- Somewhat in contrast to Pansy's fecundity was the situation on a Home Improvement rerun on one of the 8 channels we get in this 120 dollar a night motel. Our hero (whose name I can't remember; he's played by Tim Allen but I haven't seen enough episodes to remember anyone) was apparently under some pressure to get a vasectomy. Why I don't know. I guess they found children threatening, even though they already had some. Anyway, he was finally coaxed by his adorably average but insurmountably wise wife (which is how it always works in these days of wimpy husbands) into admitting that his reluctance was due to a primeval presentiment that, should he undergo the surgery, he might feel like "less of a man." (Which sounds like a pretty normal response to me.) But, counters his annoyingly insightful soulmate, if I had my tubes tied, would you consider me less of a woman? Why, of course not, he says, without a moment's thought. Well then...and he sees at once the error of his ways and agrees to the snip. I realize that fashionable shows only remain that way by catering to fashion, and yet I still half expected him to say, "Yes, I would see you as less of a woman. You don't want children and you've had yourself permanently sterilized. How does this make you the same woman you were before?" Sometimes I live in a dream world.
One other little thing about our motel (or "Inn" as they call themselves). Yesterday morning we couldn't brush our teeth or take a shower because when we turned on the faucets in the sink and tub, and when we flushed the toilet, brown water poured from the first two and bubbled up in the third. Deeply dark brown water. We did not speculate out loud on the source of the brown. It was later fixed, the water now crystal clear again, but ever since I have not been able to make myself take a drink of it.
We haven't yet figured out what the 120 dollars is paying for.
-Another blogger with whom we are somewhat fondly familiar fixates briefly (if that's possible) on the problem of hand position during the 'Our Father.' He prefers the palms up but will go with the priestly palms forward "if that is indeed part of the rubrics." I do see people lifting their hands as if they'd wandered into a Benny Hinn traveling salvation show, but what I mostly see is people wanting to hold hands. Rubrics shmubrics. Try my position. It's called 'palms in the pockets.' If I don't know you, why would I want to hold hands with you? And why is it you only want to hold hands with me in church? Why don't you hold my hand in the parking lot in lieu of your usual technique of either laying on your horn or trying to run me over with your car in your hurry to get out of there? Furthermore, since upwards of 70% of so-called Catholics support artificial birth control and a potpourri of other heresies both moral and theological, what are the odds I'd actually be holding hands with someone who shares with me the unity of faith? Furtherfurthermore, I have no idea where your hands have been prior to your appearance in church. But I do know this: over 40% of men do not wash their hands after using the restroom. The percentage is somewhat less for women. I saw this on one of those TV newsmagazines, so it's probably infallible. Think about it next time your brother Catholic reaches out to touch you. As far as I know, there's nothing in the rubrics requiring a congregation to form a human daisy chain or float their arms skyward during the Our Father. Someone'll probably dig something up to prove me wrong, but considering the apparent freedom the Church gives us these days to disagree on things of far greater import, my hands stay in my pockets unless your name bears the imprint of my immediate family.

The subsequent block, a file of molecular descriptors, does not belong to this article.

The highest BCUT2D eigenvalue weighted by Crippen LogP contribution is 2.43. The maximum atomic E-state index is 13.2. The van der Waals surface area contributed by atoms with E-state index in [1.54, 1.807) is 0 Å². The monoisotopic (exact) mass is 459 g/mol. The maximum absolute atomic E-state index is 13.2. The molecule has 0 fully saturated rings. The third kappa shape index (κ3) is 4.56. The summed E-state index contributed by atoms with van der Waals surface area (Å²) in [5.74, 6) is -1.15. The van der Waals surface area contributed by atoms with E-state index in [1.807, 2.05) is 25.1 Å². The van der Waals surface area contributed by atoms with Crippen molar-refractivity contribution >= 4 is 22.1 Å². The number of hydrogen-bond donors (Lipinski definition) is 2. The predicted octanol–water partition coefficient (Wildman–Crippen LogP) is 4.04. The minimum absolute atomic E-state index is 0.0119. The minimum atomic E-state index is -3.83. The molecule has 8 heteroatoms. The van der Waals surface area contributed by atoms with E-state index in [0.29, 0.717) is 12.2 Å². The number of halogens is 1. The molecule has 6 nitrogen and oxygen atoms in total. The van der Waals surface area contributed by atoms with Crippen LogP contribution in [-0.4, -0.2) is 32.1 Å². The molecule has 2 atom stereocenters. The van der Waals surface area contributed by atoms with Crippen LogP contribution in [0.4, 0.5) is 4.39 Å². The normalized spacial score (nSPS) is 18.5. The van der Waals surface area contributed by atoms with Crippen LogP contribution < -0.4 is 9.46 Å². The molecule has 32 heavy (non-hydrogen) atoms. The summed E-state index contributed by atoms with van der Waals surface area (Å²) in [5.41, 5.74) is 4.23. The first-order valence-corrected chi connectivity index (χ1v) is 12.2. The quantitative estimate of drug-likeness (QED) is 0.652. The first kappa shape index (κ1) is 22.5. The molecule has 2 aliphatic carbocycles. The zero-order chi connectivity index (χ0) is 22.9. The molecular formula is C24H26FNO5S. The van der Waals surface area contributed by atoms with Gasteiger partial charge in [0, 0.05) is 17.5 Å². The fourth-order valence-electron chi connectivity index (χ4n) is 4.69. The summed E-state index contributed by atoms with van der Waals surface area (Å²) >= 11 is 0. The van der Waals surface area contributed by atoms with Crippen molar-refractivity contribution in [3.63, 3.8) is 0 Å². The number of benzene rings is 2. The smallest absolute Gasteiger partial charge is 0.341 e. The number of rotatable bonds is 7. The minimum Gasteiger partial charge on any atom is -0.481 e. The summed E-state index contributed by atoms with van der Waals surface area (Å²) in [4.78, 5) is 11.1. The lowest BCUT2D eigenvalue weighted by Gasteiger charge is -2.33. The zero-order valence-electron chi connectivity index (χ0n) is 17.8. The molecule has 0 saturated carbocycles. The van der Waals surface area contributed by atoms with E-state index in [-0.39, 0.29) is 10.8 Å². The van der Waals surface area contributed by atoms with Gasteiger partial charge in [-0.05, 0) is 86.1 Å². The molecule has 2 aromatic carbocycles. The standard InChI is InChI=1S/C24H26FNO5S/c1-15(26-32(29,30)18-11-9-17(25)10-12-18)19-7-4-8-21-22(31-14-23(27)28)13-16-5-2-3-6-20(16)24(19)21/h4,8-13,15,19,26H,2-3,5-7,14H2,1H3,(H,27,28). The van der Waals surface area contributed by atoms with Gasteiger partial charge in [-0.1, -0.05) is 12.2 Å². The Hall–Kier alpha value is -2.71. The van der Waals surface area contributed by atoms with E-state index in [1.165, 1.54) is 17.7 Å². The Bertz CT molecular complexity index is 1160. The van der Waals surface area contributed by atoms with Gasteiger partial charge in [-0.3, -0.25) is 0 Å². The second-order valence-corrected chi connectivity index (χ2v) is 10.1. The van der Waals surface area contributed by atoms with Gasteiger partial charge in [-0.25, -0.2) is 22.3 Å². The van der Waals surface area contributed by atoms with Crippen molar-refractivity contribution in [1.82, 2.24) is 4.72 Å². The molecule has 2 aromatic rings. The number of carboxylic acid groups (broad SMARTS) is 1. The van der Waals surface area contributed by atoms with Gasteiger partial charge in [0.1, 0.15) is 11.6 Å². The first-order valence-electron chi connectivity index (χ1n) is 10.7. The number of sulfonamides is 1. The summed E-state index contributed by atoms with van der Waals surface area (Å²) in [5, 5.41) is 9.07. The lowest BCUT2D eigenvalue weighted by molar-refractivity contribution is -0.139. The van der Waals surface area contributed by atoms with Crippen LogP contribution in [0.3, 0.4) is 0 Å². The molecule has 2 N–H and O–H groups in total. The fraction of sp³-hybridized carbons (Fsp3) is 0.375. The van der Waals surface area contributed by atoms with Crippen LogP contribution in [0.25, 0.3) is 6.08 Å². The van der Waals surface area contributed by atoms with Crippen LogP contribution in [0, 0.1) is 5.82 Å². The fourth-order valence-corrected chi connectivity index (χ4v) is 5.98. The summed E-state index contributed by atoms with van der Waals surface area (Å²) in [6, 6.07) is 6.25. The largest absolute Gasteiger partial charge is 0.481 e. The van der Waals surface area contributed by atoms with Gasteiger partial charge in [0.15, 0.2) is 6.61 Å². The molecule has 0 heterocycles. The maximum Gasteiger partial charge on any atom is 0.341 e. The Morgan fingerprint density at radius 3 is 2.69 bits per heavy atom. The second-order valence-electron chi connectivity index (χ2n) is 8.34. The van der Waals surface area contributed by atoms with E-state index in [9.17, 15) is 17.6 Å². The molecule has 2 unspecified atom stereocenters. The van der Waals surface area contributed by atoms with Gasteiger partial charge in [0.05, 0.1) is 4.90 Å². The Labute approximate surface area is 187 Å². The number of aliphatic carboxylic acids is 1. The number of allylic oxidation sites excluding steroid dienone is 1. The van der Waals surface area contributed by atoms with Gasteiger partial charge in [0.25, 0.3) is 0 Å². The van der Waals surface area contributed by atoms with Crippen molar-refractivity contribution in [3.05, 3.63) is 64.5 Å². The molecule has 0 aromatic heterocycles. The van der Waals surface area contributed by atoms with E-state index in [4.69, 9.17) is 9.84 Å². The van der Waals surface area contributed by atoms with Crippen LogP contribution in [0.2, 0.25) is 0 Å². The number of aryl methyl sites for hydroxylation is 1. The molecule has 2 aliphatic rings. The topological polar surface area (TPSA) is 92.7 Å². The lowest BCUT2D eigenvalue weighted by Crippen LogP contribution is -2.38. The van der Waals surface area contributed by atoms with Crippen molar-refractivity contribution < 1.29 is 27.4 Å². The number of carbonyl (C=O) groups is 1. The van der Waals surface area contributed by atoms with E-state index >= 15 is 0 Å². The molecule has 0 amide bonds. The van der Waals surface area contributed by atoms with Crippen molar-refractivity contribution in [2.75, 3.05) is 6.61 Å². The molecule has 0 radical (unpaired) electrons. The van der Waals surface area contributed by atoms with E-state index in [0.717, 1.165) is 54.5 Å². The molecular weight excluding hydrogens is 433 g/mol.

There is another position you could try. Place your hands, palms together, in front of your chest and slightly beneath the chin. This is called an attitude of prayer. It's out of fashion, so don't be surprised if people stare.
- I wanted to tell you about the retarded guys who work at the local supermarket (which is a good thing, I want it known before you jump all over my ass) trying to get a flowercart through the automatic door, but I'm worn out.